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Motherhood

I’d Rather Be a Dad

The modern male parent has a good thing going. I want in.

Illustration: Herekita Con

I didn’t always want to be a dad.

They used to be so square. Dads threw footballs with sons, apologized for missing dinner, gave permission for daughters to get married, and perfected the art of withholding emotion. Dads were the household enforcers, cops in sweaters. No thanks.

But things are changing. First with dadbod and now with zaddy, the modern, involved male parent is an attractive specimen these days — and pop culture has taken notice. Paparazzi shots of doting celebrity dads are everywhere; Steph Curry, who famously lifted up his toddler in a postgame press conference a few years ago, now stars in car commercials featuring trips to buy milk. We debate the relative hotness of DILFs like Idris Elba and John Corbett from Netflix’s To All the Boys I’ve Loved Before. Male politicians launder their images through the patina of fatherhood; witness Tim Kaine’s rollout in 2016, where he went full dad on late-night TV. Then there’s the magazine avalanche of recent years: Fatherly (“Dad Advice for Parenting, Gear, Life & More”), The Father Life (“The Men’s Magazine for Dads”), Dads Adventure Magazine (“a publication handed out in childbirth classes around the nation”), among others.

Parenting has replaced mothering, if not in reality, then at least in the popular imagination. Being a dad is a #relationshipgoal. So I want in.

I am a cisgendered woman with a small baby, so by definition, I am a mother. But still, the question lingers: Do I have to accept the mom identity just because society (and the dictionary) says so? Who wants to take on the burden of “kinkeeping” for your in-laws? Who wants to make less money even after parity in parental leave laws? This is to say nothing of the exhausting debate about “having it all” as the female parent, or the assumption that family decisions still default to the mother.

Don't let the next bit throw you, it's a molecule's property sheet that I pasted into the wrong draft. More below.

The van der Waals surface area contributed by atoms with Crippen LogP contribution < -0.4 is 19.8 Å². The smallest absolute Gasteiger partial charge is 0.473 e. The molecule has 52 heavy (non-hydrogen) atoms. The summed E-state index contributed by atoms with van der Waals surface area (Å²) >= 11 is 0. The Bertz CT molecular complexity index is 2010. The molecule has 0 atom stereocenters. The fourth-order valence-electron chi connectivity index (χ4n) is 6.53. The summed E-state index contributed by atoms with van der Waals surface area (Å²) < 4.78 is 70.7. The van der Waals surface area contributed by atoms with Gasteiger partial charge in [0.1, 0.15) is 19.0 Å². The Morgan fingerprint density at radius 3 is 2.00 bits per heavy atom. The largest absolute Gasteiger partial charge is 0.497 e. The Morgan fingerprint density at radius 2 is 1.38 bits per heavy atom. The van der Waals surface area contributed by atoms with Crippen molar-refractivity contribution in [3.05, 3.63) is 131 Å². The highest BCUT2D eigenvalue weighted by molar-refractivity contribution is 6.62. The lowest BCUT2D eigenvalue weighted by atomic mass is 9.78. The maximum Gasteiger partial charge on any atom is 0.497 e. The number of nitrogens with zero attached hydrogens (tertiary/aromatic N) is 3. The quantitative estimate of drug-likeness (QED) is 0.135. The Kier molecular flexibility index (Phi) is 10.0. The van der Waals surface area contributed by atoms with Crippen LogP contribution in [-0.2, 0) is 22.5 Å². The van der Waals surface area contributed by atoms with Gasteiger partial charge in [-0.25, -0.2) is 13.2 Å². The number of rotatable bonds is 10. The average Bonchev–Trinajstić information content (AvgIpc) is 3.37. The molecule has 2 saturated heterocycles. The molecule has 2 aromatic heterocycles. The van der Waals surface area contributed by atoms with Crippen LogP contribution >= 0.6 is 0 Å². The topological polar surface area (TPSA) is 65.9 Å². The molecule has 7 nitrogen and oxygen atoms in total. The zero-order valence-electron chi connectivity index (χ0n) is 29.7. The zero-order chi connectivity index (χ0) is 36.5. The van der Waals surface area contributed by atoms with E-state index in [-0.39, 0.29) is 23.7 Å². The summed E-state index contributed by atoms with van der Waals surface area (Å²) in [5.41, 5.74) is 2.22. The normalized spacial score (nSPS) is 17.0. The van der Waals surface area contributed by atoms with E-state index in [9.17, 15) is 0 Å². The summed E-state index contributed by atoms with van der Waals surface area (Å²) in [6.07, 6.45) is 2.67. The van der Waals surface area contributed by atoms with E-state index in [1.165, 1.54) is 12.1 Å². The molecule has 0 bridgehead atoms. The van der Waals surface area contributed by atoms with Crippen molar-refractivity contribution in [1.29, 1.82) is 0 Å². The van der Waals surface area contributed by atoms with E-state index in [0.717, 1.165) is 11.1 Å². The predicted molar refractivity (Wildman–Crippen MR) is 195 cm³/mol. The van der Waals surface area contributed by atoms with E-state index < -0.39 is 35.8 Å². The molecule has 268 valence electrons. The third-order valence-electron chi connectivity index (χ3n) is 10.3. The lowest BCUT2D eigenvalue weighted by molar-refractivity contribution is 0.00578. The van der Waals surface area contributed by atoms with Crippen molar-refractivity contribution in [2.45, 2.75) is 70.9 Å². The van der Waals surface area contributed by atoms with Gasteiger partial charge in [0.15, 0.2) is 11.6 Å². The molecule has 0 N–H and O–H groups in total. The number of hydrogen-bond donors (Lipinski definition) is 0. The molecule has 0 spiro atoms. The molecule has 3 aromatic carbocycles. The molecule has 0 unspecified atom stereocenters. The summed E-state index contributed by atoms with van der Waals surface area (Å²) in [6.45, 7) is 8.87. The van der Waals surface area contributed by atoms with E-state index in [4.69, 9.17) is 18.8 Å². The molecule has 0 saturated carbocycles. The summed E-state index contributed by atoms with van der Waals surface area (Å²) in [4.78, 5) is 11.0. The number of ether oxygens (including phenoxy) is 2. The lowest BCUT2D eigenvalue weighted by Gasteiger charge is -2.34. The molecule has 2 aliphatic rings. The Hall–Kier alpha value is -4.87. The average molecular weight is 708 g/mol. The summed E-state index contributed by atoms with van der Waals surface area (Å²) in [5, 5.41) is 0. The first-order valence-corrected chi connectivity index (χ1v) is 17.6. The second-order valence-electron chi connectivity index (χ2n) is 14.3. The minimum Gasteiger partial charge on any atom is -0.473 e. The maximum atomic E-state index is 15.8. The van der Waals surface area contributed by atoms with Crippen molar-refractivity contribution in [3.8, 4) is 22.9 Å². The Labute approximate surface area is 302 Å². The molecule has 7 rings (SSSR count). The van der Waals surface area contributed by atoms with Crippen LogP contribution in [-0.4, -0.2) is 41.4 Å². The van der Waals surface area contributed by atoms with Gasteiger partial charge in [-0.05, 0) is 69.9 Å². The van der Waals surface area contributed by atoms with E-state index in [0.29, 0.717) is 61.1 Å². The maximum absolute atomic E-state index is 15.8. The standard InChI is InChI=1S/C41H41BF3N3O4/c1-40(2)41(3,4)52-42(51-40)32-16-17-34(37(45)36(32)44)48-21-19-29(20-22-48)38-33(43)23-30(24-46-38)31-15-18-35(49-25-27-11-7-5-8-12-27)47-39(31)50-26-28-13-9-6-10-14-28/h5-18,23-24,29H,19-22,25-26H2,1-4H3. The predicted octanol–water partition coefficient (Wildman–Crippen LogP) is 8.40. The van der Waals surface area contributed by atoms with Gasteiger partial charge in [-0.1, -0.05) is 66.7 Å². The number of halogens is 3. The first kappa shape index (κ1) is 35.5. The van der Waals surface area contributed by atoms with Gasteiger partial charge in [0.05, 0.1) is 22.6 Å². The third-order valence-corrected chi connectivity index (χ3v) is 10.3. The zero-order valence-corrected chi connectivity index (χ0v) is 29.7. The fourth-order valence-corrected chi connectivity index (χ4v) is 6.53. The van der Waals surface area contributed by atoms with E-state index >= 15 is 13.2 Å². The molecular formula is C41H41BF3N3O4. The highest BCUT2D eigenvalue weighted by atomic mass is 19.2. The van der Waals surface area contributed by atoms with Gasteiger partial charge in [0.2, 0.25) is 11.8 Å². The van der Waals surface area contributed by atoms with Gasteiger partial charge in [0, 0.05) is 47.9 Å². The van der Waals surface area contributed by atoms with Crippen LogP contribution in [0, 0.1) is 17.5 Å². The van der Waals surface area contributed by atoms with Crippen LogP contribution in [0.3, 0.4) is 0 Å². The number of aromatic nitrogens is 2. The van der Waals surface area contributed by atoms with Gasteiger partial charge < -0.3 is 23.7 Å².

Protecting your time is a great dad quality.

It’s not that being a dad is easy. Raising a child is grinding work, psychologically difficult and physically draining. Plus, paternity leaves are generally paltry or nonexistent. Being a dad means living in a society that mocks your desire to be a dad much of the time, when it’s not celebrating ordinary things you do, like taking your kid to the playground or changing a diaper. And as a 2015 story in the Atlantic pointed out, stay-at-home dads are taxed as much as or more than their female counterparts. Leaving the labor force for even a few months can have long-term career consequences for both parents.

But it’s still different than being a mother. As I’ve watched dads-as-performed-identity achieve social currency, it has occurred to me that being a dad is often seen as a way of achieving adulthood. The modern blurring of lines between late childhood and reproduction has even borne a verb: “adulting.” You get to a certain age and it’s just not cool to be spending all your time at after-work drinks with younger co-workers. You had your twenties to be a kid in the big city, drinking, smoking, maybe traveling. You have to grow up somehow.